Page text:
that to people who live in vast land states such as Australia – and are further away from other states than Wales is from Greece (Melbourne to Perth is equidistant as a flight as is Cardiff to Athens) – smaller nation states do exist and are not all-consumed by ancient monarchies! The scattered jigsaw
which constitutes Earth and its people has – in a modern, surreal way carved an even more dramatic design of awakening interest in the more ignored corners of the British Isles.

Following in the footsteps of Hollywood A-list actors such as Richard Burton, Catherine Zeta Jones and Anthony Hopkins, the developed emergence on large media scales of Luke Evans, Matthew Rhys, Rhys Ifans and Taron Egerton to name a few; in conjunction with rising stars regularly sighted on the now-subscription-based television culture, meant that awareness of Wales is now less uncommon in developed lands than previously, this century.

Welsh Hollywood Star, Luke Evans.

How Renowned is the Welsh Accent?

However, one test I would love to try would be to see if awareness of a Welsh-rooted accent is as identifiable as megastars who hail from Cymru. Since I wrote the first article, I worked as an ‘emergency’ or ‘supply’ teacher as we would call it in Britain; across many schools in Victoria. This was one experience which had the word “perplexing” as its tag, due to inherent ignorance. While we, as Welsh folk would never have the same global and cultural infiltration as our Gaelic neighbours from Ireland (you’d never expect to see a Welsh pub in every major city in the developed world, neither would you expect people across the planet to find an excuse for getting blind drunk on the first of March, while drinking Brains’ Bitter); but you’d think that in English-speaking Commonwealth countries such as Australia – that a bit of nous about other Commonwealth accents would be somewhat available.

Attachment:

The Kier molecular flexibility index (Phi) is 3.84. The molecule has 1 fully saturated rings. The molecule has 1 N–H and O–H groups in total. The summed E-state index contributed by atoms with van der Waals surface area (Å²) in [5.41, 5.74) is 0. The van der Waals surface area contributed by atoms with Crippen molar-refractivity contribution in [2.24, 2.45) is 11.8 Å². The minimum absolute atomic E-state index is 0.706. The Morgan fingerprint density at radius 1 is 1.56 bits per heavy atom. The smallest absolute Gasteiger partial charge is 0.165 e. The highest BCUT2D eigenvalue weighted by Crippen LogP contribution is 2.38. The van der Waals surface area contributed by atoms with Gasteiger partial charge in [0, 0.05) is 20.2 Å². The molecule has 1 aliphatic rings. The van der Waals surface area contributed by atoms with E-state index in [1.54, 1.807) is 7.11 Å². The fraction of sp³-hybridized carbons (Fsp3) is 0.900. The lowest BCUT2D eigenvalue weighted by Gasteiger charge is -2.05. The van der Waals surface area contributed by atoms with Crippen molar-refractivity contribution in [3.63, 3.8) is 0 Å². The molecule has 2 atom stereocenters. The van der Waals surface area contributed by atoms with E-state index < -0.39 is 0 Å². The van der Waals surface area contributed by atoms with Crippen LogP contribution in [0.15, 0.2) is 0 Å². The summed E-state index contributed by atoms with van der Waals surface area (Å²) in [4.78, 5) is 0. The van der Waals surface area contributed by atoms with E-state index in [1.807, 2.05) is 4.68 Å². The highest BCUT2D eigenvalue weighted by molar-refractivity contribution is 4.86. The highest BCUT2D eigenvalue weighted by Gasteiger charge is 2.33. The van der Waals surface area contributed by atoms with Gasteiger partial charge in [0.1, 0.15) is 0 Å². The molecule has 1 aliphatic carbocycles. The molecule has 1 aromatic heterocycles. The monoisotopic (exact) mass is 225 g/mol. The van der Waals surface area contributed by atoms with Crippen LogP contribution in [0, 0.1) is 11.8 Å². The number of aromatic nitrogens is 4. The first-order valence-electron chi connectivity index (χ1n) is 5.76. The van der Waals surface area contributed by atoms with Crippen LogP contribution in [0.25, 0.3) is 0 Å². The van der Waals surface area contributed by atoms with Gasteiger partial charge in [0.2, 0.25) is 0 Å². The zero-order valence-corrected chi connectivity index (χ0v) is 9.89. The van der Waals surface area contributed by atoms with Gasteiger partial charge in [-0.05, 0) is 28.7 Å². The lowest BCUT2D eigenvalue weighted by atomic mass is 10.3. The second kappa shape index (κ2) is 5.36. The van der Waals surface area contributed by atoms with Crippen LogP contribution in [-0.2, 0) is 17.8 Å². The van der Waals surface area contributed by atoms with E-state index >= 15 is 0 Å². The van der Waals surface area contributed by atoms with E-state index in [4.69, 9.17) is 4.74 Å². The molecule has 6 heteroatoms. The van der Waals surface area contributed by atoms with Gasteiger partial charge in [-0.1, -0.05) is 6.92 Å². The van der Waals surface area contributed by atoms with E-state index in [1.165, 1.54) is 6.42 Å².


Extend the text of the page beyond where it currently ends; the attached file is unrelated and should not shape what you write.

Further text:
Particularly as the Prime Minister until that previous year, Julia Gillard – had
been born in Barry, South Wales. Not the case. As I traversed between schools from 2014 to 2015, the question – or accurately, the statement; became repeated at almost every staff room. “You must be Irish…” After my swift eyebrow raise, then “err…no”, the follow-up guesses were as absurd as they were seemingly programmed into the minds of those who were paid to teach at those schools.

“English?”
“No.”
“Scottish?”
“No.”

There was almost always (in fact I cannot remember an occasion where there wasn’t) a noticeable pause to think of an alternative national accent after the third refusal. A bit like the regular options of drinks on a non-craft beer bar had run out. No Heineken? No Amstel? No Stella? What would they choose next? That, was the 64-cent question. Given that Australia’s coins were redundant and even a decade ago, nobody ever received change in coins – the value of that same, repeated question equalled the depth of its source’s knowledge, each time. Dim byd. On the occasions where the next guess was “Canada”, or “Sweden” and even “Germany” was thrown in once (must have been the tall blonde effect rather than speech recognition) – I began wondering whether the Aussie approach to school curricula matched that of America’s – in regard to geographical learning.